• The most intriguing high school player that slipped to the 31st round, the first round of the third day, was Southeast Guilford High shortstop Josh Tobais, who went to the Nationals. He has a strong, stocky body and probably profiles better at second base or center field, but will likely wind up honoring his commitment to Florida.
• The Blue Jays drafted Louisiana State shortstop Austin Nola nine rounds after they drafted his younger brother, righthander Aaron Nola from Catholic High in Baton Rouge, La. Both will likely be tough signs and could wind up together next season for the Tigers.
• It's not often a team can get a player that once threw 99 mph in the 31st round, but that's exactly what the Cardinals did with Georgia Tech righthander Kevin Jacob. Jacob has fallen out of favor, as he has an unusual, extremely over-the-top delivery and his fastball has fallen into the 91-93 mph range. Still, Jacob should be a great value pick as a senior for the Cardinals and, who knows, maybe his stuff can come back to where it was two summers ago in the Alaska League.
• The Tigers got a hometown guy in 32nd-round outfielder Brandon Eckerle from Michigan State. Eckerle has a small, 6-foot, 175-pound frame and has little power, but he gets good jumps in center field and won the Big Ten batting title this year with a .379 average.
• The Rockies also went for a hometown guy in the 32nd round by taking Northern Colorado outfielder Jarod Berggren. Berggren put his name on the map last summer in the Alaska League, where he ranked as the No. 2 prospect. The ranking may have been aggressive, but Berggren does have intriguing tools and a 6-foot-3, 185-pound frame. When he's on, Berggren has above-average power, mostly to his pull side, and shows above-average speed underway.
• Tarleton State (Texas) righthander Ryan Turner heard his name called for the fourth time during this year's draft—the third time it's been called by the Rays.
• Oregon State righthander James Nygren is a nice senior sign for the Marlins in the 33rd round. Nygren can run his fastball up to 94 mph, but he's most effective when he's 88-91 and goes with movement over pure velocity. He attacks the bottom half of the strike zone and produces a lot of ground balls.
• Opposing coaches and scouts were quick to mention the name Ryan Tella when discussions turned to Northern California junior colleges. The outfielder from Ohlone (Calif.) JC has the ideal leadoff profile, as a high-energy player that covers a lot of ground in center field, and has a nice, compact swing from the left side of the plate. The Twins will be tough pressed to sign him away from Auburn as a 34th rounder.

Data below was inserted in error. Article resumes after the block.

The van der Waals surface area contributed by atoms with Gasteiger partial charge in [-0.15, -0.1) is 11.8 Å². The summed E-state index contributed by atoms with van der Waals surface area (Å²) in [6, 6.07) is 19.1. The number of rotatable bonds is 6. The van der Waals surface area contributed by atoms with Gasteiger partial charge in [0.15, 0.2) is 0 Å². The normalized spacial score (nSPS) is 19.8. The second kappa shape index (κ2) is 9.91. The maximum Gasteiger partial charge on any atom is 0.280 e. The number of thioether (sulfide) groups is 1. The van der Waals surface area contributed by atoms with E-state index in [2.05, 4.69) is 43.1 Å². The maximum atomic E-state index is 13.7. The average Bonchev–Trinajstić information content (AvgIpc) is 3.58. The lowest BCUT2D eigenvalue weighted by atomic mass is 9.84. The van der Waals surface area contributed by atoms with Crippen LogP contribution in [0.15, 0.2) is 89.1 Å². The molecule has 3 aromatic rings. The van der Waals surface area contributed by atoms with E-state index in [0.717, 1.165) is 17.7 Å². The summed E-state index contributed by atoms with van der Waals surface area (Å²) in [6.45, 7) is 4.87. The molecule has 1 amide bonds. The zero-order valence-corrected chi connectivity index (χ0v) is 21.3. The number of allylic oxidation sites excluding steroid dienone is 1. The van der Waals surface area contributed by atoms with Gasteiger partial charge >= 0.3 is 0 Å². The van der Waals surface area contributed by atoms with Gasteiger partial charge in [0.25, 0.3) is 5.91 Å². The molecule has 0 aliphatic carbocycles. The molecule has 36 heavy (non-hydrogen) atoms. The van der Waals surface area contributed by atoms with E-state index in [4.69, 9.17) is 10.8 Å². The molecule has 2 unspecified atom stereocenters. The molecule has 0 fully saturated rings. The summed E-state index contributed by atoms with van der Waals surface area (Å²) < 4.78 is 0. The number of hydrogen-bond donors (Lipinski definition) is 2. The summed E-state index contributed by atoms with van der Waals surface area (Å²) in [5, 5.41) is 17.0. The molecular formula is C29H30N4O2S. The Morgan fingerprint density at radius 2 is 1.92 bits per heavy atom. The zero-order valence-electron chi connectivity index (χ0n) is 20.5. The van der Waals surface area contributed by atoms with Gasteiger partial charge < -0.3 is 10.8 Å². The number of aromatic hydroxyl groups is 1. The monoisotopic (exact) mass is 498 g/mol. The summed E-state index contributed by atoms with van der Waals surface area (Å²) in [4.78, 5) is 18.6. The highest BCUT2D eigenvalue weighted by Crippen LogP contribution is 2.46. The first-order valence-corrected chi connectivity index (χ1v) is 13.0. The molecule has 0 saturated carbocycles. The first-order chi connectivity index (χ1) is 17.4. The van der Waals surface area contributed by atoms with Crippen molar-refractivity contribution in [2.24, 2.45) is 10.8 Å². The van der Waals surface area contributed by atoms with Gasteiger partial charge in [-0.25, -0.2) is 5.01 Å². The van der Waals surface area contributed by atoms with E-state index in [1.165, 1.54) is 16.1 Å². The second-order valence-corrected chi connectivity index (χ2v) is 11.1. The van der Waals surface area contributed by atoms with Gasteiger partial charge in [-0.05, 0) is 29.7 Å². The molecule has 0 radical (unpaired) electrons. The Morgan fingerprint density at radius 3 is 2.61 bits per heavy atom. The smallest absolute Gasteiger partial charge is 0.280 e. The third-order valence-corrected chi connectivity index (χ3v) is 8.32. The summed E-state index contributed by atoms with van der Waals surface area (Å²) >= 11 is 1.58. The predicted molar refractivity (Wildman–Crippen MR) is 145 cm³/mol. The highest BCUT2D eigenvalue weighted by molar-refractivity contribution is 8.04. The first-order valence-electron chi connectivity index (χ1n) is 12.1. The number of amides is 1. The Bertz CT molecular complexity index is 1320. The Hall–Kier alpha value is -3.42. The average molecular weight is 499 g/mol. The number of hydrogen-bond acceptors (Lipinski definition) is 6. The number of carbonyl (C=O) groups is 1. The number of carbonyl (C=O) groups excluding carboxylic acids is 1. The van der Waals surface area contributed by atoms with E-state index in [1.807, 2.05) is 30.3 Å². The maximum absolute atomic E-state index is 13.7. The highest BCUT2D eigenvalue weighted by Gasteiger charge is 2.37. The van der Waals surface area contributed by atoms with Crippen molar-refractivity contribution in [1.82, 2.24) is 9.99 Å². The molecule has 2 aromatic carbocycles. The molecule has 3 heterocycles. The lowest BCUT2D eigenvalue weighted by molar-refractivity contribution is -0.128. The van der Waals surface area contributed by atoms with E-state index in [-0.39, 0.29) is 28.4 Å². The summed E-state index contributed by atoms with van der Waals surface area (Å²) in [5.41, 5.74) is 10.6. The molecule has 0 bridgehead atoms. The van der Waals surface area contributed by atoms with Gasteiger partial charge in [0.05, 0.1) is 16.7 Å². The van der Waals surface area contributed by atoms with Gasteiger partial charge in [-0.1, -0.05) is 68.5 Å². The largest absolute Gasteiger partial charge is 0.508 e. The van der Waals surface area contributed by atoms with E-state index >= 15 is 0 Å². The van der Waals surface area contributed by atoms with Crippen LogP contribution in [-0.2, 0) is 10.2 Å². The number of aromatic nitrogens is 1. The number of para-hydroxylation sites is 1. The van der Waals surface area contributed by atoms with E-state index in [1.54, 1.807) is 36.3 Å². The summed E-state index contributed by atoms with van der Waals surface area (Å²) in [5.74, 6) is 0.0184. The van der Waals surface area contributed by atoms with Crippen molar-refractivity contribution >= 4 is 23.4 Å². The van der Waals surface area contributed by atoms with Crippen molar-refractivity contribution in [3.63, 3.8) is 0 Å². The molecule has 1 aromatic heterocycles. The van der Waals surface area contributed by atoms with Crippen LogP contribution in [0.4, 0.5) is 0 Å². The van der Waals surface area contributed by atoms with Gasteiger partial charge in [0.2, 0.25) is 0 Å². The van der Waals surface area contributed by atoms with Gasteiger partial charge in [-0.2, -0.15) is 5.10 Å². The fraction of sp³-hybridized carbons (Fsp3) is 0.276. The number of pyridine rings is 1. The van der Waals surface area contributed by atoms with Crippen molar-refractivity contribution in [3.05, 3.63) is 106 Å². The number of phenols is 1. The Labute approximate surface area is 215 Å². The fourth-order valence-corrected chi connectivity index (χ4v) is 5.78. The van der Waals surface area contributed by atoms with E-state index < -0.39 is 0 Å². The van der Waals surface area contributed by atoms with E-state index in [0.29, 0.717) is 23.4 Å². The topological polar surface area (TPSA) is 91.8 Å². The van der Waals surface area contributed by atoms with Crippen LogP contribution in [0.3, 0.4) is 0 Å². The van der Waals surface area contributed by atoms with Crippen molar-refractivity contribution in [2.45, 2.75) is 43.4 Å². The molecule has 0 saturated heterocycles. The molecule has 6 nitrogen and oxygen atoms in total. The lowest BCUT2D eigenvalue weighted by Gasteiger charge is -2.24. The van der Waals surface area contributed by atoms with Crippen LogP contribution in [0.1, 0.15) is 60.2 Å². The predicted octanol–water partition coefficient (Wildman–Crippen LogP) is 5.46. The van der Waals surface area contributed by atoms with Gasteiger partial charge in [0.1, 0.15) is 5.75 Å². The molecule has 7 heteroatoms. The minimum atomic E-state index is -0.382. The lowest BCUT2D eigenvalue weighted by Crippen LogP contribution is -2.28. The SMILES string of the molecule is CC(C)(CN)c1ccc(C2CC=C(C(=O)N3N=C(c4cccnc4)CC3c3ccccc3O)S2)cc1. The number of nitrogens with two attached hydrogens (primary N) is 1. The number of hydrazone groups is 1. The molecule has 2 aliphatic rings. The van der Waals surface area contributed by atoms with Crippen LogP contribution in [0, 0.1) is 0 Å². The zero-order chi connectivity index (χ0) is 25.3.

• Connecticut catcher Doug Elliot showed that he could handle a first-round arm in Matt Barnes and got a chance to play professionally as the Brewers' 35th-round selection.
• The Rays took a late run (35th round) at righthander John Magliozzi from Dexter High in Brookline, Mass. Magliozzi has a 5-foot-9 righthander but has a low 90s fastball and a hammer curveball. He'll probably join Tobias at Florida, where he could be the rare draft-eligible freshman next season.
• The A's took the third player drafted from St. Francis High in Mountain View, Calif. this season when they popped shortstop Alex Blandino in the 38th round. Blandino is going to be a nearly-impossible sign away from Stanford, where he should be able to contribute immediately—most likely at second base—thanks to his polished bat.
• Another high school player that fell because of signability is righthander Pat Connaughton from St. John's Prep in Danvers, Mass. Connaughton starred as a basketball player during his career at St. John's Prep, averaging nearly 22 points, 17 rebounds and eight assists per game, but he might have a brighter future in baseball. At 6-foot-5 and 190 pounds, it isn't surprising Connaughton had success on the hardwood, but those same dimensions make him projectable on the mound, as he's physical and athletic. He has committed to Notre Dame, where he would play both sports, similar to Yankees' 2007 first-round pick Andrew Brackman, who played basketball for two years at North Carolina State.